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July 30, 2018

Some food packaging chemicals may not be safe, AAP warns

Daily Briefing

    The American Academy of Pediatrics in a policy statement last week urged Americans to avoid certain chemicals used in food processing, citing the potential negative health effects, and called on FDA to update its standards for reviewing those substances. 

    Technical report findings

    In a technical report, published in Pediatrics, AAP lists several chemicals that are intentionally added to food or indirectly added during the manufacturing process and "health concerns" associated with these chemicals.

    Specifically, the report called out:

    • Bisphenols, which are used in aluminum can linings and polycarbonate plastic containers;
    • Nitrates/nitrites, which are used as preservatives and to enhance color;
    • Perchlorates, which are used in food packaging;
    • Perfluoroalkyl chemicals, which are used to make paper resistant to grease; and
    • Phthalates, which are used to make plastics soft.

    There is a fear among experts that these chemicals can result in any number of side effects, including thyroid hormone disruption, endocrine disruption, effects on brain development, or an increased risk of obesity.

    For instance, AAP listed "endocrine disruption" as a potential health concern related to consumption of bisphenols from polycarbonate plastic containers and phthalates in plastic wrap. It listed thyroid hormone disruption as a health concern related to perchlorate in food packaging.

    Policy statement

    In the policy statement, AAP called for updated federal regulation and oversight of food additives.

    "Regulation and oversight of many food additives is inadequate because of several key problems in the Federal Food, Drug, and Cosmetic Act," AAP wrote. "Current requirements for a 'generally recognized as safe' (GRAS) designation are insufficient to ensure the safety of food additives and do not contain sufficient protections against conflict of interest."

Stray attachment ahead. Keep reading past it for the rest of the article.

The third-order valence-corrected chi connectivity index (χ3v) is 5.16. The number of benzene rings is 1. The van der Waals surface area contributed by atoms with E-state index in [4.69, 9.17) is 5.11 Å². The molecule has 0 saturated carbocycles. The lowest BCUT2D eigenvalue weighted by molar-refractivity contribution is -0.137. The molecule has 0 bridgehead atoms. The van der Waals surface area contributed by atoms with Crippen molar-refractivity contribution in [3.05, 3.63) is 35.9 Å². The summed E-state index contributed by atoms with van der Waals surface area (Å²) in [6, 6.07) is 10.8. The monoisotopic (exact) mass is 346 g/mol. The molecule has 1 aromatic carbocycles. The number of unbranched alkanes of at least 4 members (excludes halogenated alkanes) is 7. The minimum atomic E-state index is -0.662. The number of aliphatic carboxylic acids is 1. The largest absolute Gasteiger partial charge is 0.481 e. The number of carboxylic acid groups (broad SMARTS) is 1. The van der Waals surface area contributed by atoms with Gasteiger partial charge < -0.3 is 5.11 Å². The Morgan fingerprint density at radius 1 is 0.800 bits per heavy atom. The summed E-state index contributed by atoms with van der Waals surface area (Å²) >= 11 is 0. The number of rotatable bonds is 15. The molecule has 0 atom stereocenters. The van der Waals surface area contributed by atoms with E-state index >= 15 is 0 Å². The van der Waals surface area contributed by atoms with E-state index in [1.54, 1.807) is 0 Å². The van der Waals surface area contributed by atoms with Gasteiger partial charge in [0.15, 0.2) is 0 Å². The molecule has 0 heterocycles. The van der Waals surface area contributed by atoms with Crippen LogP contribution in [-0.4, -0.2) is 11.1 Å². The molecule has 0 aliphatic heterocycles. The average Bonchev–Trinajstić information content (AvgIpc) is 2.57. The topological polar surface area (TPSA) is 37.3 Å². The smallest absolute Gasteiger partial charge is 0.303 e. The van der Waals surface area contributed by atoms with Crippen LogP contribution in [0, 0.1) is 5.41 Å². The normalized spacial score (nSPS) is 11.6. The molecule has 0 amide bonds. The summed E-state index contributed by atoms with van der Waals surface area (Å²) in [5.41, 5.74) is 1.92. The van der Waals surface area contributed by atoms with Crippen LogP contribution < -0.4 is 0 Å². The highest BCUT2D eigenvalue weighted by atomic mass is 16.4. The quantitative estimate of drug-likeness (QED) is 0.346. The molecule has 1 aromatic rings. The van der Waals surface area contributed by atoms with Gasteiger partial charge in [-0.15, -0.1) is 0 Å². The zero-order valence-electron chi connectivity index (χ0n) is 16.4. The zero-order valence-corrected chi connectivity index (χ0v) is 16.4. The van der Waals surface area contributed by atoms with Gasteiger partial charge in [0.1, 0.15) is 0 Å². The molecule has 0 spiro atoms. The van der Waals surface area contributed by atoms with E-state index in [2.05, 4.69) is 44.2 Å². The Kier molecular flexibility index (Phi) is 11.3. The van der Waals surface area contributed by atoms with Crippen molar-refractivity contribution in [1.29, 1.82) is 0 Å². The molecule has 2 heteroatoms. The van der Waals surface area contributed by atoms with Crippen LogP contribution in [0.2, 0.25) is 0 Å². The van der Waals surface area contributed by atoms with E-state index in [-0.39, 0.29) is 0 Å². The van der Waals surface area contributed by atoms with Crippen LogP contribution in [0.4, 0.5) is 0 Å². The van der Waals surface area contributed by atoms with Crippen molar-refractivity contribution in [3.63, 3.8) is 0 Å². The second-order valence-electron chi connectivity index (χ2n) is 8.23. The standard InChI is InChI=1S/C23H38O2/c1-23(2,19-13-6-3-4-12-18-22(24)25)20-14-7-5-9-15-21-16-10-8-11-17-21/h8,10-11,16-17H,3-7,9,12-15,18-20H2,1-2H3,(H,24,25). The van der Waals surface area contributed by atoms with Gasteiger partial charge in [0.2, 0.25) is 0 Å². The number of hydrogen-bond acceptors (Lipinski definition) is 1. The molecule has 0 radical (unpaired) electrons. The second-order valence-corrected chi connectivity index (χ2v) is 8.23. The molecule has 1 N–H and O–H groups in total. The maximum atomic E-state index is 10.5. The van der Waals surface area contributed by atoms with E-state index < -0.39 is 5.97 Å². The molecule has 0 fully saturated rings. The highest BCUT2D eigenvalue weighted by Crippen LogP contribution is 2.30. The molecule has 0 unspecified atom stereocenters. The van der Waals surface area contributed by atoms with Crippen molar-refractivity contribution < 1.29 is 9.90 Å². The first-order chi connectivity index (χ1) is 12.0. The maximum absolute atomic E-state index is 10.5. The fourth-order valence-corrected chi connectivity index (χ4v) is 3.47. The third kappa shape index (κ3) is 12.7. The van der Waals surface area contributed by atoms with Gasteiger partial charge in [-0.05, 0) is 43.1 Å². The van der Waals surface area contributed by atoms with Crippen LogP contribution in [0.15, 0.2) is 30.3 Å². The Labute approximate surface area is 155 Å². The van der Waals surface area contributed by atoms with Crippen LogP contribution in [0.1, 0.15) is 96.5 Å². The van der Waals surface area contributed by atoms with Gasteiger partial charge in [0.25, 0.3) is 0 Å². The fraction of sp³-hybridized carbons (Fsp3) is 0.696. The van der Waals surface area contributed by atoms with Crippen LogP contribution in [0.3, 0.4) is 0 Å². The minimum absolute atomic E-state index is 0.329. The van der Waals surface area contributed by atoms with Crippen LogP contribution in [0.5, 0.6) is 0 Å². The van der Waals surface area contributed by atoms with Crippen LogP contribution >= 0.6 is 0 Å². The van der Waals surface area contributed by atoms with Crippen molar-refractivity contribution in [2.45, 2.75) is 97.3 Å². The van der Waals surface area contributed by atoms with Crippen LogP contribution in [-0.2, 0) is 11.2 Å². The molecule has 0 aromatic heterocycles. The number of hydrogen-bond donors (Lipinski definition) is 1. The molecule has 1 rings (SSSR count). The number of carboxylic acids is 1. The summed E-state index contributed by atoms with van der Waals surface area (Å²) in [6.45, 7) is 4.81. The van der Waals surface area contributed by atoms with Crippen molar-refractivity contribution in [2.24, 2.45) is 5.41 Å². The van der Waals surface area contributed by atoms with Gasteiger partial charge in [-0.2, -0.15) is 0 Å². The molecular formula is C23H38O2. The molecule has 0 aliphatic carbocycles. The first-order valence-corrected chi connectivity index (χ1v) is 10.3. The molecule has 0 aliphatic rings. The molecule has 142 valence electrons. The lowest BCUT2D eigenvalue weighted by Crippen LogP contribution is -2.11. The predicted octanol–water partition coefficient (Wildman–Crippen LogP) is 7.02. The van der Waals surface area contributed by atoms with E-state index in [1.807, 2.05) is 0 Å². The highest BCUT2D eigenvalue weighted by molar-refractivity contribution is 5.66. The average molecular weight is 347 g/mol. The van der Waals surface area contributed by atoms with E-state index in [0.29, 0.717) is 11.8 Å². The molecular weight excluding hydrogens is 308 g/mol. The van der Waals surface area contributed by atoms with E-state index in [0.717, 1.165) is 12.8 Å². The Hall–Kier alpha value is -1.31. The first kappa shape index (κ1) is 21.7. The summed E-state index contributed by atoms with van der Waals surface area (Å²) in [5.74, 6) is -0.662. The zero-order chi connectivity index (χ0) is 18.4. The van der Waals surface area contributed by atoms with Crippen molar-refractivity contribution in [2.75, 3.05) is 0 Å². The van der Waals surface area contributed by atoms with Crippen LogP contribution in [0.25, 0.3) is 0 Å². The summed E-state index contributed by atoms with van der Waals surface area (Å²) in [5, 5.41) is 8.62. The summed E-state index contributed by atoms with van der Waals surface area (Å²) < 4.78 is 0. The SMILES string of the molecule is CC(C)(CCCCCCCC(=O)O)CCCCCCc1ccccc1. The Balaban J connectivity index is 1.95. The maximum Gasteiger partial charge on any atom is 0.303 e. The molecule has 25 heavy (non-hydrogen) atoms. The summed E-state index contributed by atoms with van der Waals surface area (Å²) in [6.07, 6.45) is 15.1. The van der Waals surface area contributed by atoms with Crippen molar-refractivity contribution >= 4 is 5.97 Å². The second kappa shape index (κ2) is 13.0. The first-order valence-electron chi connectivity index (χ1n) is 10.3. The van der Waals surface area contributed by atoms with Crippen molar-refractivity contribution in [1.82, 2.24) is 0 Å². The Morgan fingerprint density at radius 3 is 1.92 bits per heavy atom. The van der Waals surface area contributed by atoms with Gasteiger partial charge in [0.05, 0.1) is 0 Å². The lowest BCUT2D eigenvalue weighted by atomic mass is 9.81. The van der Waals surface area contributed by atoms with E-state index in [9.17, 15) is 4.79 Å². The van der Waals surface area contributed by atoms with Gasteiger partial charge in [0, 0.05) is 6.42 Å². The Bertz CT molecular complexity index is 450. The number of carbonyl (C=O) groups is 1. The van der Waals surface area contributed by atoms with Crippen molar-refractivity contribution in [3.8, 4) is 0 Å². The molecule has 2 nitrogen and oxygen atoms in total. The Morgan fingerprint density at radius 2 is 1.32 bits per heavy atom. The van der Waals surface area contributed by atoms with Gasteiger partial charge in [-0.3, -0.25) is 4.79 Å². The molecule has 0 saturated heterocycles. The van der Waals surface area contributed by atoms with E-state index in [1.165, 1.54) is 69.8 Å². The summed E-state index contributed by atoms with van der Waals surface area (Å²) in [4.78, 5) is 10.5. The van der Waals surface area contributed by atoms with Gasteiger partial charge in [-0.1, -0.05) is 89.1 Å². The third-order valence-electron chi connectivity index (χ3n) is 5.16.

According to AAP, about 1,000 food additives used today received a GRAS designation in the 1950s. However, AAP said the GRAS designation process does not require FDA approval, and does not encompass the impact of chemicals that can be absorbed by food indirectly through packaging or dyes.

    In turn, the AAP has called for a more rigorous testing process that entails retesting chemicals to ensure they are not toxic.

    According to Leonardo Trasande, director of the Division of Environmental Pediatrics at New York University School of Medicine and lead author of the statement and report, there are "critical weaknesses" in the FDA's regulatory framework for added chemicals, adding that the government currently doesn't do enough to ensure the safety of these chemicals.

    Further, AAP said FDA lacks "adequate authority to acquire data on chemicals on the market or reassess their safety for human health." Congressional action may be required to allow FDA to review such data, AAP said. 

    The effects of food additives on children in particular are of specific concern, the AAP said, as children are "more sensitive to chemical exposures because they eat and drink more, relative to body weight, than adults do, and are still growing and developing."

    According to Trasande, children are "uniquely vulnerable" because "[t]here can be fundamental disruptions in various endocrine functions that can manifest not only in early childhood but potentially in later life as a result of prenatal or infant exposure."

    Action steps

    As for what consumers can do, Trasande recommends "reducing canned food consumption [and] avoiding microwaving plastic." He added that emphasizing "fresh fruit and vegetable consumption as opposed to other highly processed or packaged foods" is important.

    AAP also recommended consumers avoid processed meats, especially during pregnancy, as well as food in plastic packaging labeled with recycling codes three, six, and seven, unless those plastics are labeled as "biobased" or "greenware," signifying they're not made with bisphenols.

    In addition, the report said parents should avoid heating up food in plastic containers, as many of these containers are treated with bisphenol A (BPA), which can disrupt hormones within the body and cause fertility problems. FDA in 2012 banned companies from using BPA in baby bottles and sippy cups, but the agency insists the chemical is safe for food packaging.

    Reaction from industry stakeholders

    FDA declined to comment on the report. However, Megan McSeveney, an FDA spokesperson, said, "Food safety is at the core of the agency's mission to protect and promote public health for our nation's consumers. We take seriously our commitment to the consumers and industry who look to the FDA for important guidance when it comes to our nation's food supply, including the safety of substances used in food."

    The American Chemistry Council, which represents companies within the chemistry industry, said in a statement that consumers "should know that all plastics intended for contact with food are reviewed for safety and must meet stringent FDA safety requirements before they can be used in food packaging." They added, "Plastics packaging is critical to protecting the quality and integrity of food, and to help in the safe transportation and storage of food" (Ebbs, ABC News, 7/24; Moulite, CNN, 7/23; Trasande et al., Pediatrics [1], July 2018; Trasande et al., Pediatrics [2], July 2018).

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